Open-air urinals spark outrage in scenic Paris neighbourhood
'We need urinals, obviously,' says gallery manager Fabienne Bonnat, 'but not this type — not there'
Fabienne Bonnat says public urinals are direly needed in the bustling Paris neighbourhood of Ile Saint-Louis — but she doesn't understand why they have to be completely uncovered.
"That means that if, you know, a man has to do what he has to do, it's just open. So everybody who passes by will have a beautiful view," Bonnat, who manages an art gallery on the island, told As It Happens guest host Matt Galloway.
"We need urinals, obviously. But not this type — not there."
The eco-friendly devices are bright red boxes with openings in the front and floral displays on top containing straw, which transforms into compost for use in parks and gardens.
Paris authorities have installed four of them in spots where public urination has been a problem, and a fifth is planned.
'An invention of genius'
Their inventor, Victor Massip, has defended his "uritrottoir" — a combination of the French words for "urinate" and "pavement."
"People urinating on the streets of France is a serious problem and we knew there was a demand for a solution, so we've come up with one," he told the Telegraph.
Ariel Weil, mayor of the fourth district of Paris, has called them "an invention of genius."
"If we don't do anything, then men are just going to pee in the streets," he said. "If it is really bothering people, we will find another location."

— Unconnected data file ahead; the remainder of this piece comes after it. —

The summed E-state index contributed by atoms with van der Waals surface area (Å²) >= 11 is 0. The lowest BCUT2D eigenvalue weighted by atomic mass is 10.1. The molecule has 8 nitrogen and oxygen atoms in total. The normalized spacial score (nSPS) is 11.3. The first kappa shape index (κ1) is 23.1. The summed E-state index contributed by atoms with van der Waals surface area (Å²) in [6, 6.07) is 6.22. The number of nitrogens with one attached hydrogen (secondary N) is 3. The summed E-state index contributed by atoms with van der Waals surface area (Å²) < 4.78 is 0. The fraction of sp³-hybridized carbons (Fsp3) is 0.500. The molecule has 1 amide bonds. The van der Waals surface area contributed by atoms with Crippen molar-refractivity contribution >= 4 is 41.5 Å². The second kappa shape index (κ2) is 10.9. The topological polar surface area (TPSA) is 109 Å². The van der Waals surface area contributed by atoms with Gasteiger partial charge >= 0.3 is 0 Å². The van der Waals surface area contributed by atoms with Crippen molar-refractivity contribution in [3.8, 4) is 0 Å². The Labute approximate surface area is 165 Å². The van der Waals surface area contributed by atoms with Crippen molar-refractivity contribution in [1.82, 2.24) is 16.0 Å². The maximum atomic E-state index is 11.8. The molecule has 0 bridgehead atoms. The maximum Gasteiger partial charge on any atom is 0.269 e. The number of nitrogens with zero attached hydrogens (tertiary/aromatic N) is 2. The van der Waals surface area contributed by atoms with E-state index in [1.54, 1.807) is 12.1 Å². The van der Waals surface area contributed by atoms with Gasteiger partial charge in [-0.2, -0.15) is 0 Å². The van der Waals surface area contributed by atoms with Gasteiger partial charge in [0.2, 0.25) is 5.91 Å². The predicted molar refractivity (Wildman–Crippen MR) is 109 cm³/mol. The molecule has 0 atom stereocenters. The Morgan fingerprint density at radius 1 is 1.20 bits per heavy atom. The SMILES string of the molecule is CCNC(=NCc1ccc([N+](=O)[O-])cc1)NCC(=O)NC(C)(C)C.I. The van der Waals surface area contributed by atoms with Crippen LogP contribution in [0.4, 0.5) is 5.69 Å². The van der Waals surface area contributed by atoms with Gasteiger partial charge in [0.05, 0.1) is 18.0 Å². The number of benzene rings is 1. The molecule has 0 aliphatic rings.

La question du site spécifique est à décider avec les habitants mais le dispositif, imaginé par l’inventeur nantais <a href="https://twitter.com/LeboT?ref_src=twsrc%5Etfw">@lebot</a>, fabriqué en France, écologique, testé avec succès à Nantes, qui en recommande une batterie, & même à <a href="https://twitter.com/hashtag/paris?src=hash&ref_src=twsrc%5Etfw">#paris</a> depuis des mois, reste une invention de génie ! <a href="https://t.co/fVUeoy25OF">https://t.co/fVUeoy25OF</a>—@ArielWeilT
One urinal in particular — installed not far from Notre Dame cathedral and overlooking tourist boats passing on the Seine — is causing a lot of consternation among locals.
"It's an open door to exhibitionism," Bonnat said. "Who likes to see that?"
Several residents have written to the town hall to demand its removal and are planning a petition.
"There's no need to put something so immodest and ugly in such an historic spot," Paola Pellizzari, 68, owner of a Venetian art store, told Reuters.
"It's beside the most beautiful townhouse on the island, the Hotel de Lauzun, where Baudelaire lived," she said, referring to the 19th-century French poet.
A part of Parisian history
While the project is new, there is a history of public urinals in Paris and other European cities.
In 1800s Paris, hundreds of public urinals — called vespasiennes or pissoirs — were installed all over the city for men traveling to and from work, Raymond Morris, managing director of the British Toilet Association, told CNN.
But in the early 1960s, city government start replacing the vespasiennes with public pay toilets.
In the 1930s, more than 1,200 vespasiennes were in service. There is only one left standing.
Some have branded the new installations discriminatory, noting they are only accessible to those who pee standing up.
"They have been installed on a sexist proposition: men cannot control themselves — from the bladder point of view — and so all of society has to adapt," said Gwendoline Coipeault of French feminist group Femmes Solidaires.
"The public space must be transformed to cause them minimum discomfort. ... It's absurd, no one needs to urinate in the street."
Bonnat echoed that sentiment.
Asked whether those in need of urinals should just hold it, Bonnat said: "Sorry to say, but women do. So why not men?"
Written by Sheena Goodyear with files from Reuters. Interview with Fabienne Bonnat produced by Zara Syed.